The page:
My new colleague called me again a few days after that conversation. Being the age of my father, he said he had spoken with my boyfriend, told him that I had signed and also that he told him off for his irresponsible behavior. He had one request to me as well- to unblock and call my boyfriend. I didn't want to, but he pleaded with me. And so I had another painful phone conversation. Nothing new. He was sorry, he admitted his mistakes, said that I was the best he ever met, and he would do anything to have me back. If only I gave him another chance. His voice would go to helpless shouting when I told him I heard all that before. After the talk was over, i never responded any more despite his multiple calls every day.

The new colleague, the fatherly figure, called me again and asked to meet.. I understood what it was all about and told him I wasn't willing to discuss that. He insisted. We met. I refused to go into detail about the relationship but the old man was all too clever to understand my head l, he has a daughter of about my age. He said he had spoken to my boyfriend every day for a few hours, the guy is going insane. The guy is losing his mind because he realized he can't live without you.

This man told me a week ago how males are" the worst creatures on earth", and how they don't ever change. He now was telling me that my boyfriend was a totally different person from all I knew about him before. I faced him on that asking not to treat me as a fool. I understand he feels guilty for having told me that, he thinks it has affected my decision. Maybe he is right. But I said I wouldn't go back to something that made my life a mess.

I felt I was doing the right thing yesterday before that meeting. Later I went to the ecumenical gathering where I met a few nicest people among who was a man whose sister was brutally raped and murdered in church, right before the day of her wedding, a story that shook the country a few years ago. He spoke of forgiveness...

Today I woke up in pain again. On thé one hand, i was betrayed. But I am not a victim and don't want to waste my life on an abusive disrespectful narcissist who doesn't know the value of trust. On thé other, i do have a feeling for him and my soul is bleeding. I dont want to miss my chance of a good life with love, family and children in it.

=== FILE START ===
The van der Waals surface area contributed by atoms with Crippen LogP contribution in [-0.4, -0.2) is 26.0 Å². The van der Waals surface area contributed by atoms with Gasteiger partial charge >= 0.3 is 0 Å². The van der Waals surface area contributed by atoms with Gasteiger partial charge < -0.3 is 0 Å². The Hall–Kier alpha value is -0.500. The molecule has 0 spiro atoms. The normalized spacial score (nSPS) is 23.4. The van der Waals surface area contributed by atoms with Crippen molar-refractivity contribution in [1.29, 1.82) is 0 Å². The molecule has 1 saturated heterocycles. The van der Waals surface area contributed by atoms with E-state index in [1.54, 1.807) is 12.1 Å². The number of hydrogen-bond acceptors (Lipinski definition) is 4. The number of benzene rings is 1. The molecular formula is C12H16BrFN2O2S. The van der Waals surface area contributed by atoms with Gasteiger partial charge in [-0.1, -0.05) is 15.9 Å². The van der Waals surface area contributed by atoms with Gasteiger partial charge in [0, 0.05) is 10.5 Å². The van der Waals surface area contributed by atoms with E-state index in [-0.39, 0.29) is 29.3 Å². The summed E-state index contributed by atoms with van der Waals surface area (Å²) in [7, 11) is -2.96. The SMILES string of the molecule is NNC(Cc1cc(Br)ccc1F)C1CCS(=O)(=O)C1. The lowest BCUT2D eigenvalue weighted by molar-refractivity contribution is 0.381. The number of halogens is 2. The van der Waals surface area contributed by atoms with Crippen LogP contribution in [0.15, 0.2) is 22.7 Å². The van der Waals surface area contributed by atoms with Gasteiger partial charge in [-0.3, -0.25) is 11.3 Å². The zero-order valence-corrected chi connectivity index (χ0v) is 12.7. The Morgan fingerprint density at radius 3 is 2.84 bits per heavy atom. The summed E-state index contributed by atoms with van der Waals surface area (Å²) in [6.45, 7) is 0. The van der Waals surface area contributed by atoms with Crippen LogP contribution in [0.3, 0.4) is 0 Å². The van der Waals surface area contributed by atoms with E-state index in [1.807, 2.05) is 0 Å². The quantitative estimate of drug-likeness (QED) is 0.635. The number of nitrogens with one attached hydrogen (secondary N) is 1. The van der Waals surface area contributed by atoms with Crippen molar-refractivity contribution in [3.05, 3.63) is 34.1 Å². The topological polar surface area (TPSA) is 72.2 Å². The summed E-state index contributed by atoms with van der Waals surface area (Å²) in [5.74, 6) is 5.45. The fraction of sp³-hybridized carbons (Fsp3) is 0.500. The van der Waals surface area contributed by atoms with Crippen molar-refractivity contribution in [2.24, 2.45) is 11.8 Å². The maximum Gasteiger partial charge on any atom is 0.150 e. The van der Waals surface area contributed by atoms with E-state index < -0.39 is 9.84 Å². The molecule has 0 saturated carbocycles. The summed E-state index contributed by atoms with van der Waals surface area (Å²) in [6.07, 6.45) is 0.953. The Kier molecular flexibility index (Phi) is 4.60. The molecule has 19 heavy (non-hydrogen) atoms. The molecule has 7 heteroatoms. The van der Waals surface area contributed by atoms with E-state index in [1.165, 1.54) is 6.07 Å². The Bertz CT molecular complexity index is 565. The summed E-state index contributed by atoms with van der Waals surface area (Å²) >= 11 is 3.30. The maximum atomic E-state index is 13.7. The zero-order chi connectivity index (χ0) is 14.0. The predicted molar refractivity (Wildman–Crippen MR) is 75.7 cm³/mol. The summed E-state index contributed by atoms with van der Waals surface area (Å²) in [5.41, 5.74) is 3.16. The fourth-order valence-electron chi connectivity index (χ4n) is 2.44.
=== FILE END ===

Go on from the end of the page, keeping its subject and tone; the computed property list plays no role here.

I'm looking for subtle clues: what makes a man change?
 
jespah
 
  5  
Reply Fri 21 Jul, 2017 08:13 am
@Rene-Rene,
Christ on a cracker, why is your colleague handling your breakup battles for you?

Your entire relationship with the world of work is toxic and, may I say, wrongheaded. You are using work for relationships and to deal with your relationships. Your colleague (no matter how nice he thinks he's being) should not be involved in your crap with your ex. Full stop. There are no exceptions to this. You are an adult and should be handling such things on your own. So tell your coworker to butt out - and if he tries to tell you your ex still loves you or whatever, tell him it's nice he's got someone to have phone conversations with but you don't want to hear it.

Then change the subject (how about back to work, seeing as you're both supposed to be, you know, working?) or leave. Period. Derail the gossip train. Tell 'Helpful Harry' to take a hike. He is not helping you; he is just making it that much harder for you to move on.

As for your ex - yeah, this is one of the bigger reasons to not get involved romantically at work with your boss. The man was (and still is, in some ways) in a position of power over you. That was amply demonstrated by him cutting off a source of income for you, unilaterally. But seriously, you should not be using your lover (current or previous) as your reference or as your business contact. As you have seen, it can all go to hell, and quickly.

So, what to do? Here's a plan:
  1. Block your ex on all forms of communication. Delete his contact info, unfriend and unfollow him on social media, and block his number on your phone.
  2. Get rid of things that remind you of him. That means gifts. Sell any jewelry. Give any clothes away to charity. Toss the photographs, except for one (because it really did happen; you are perfectly entitled to remember and to have evidence for yourself that it happened, but having a lot of things around can lead to an obsession). Make your home an oasis and an ex-free zone.
  3. For the next six months, stay away from places you used to go to together. That means restaurants, etc. You can go wherever you want to, of course, but this can help to not give you reminders.
  4. For those same six months, do something utterly for you. Take a class. Volunteer. Learn a craft. Hit the gym. Write a book. It doesn't matter what it is, but treat yourself well and give yourself some self-care and self-discovery, all of those things you didn't do when you were tied down by the relationship with your ex.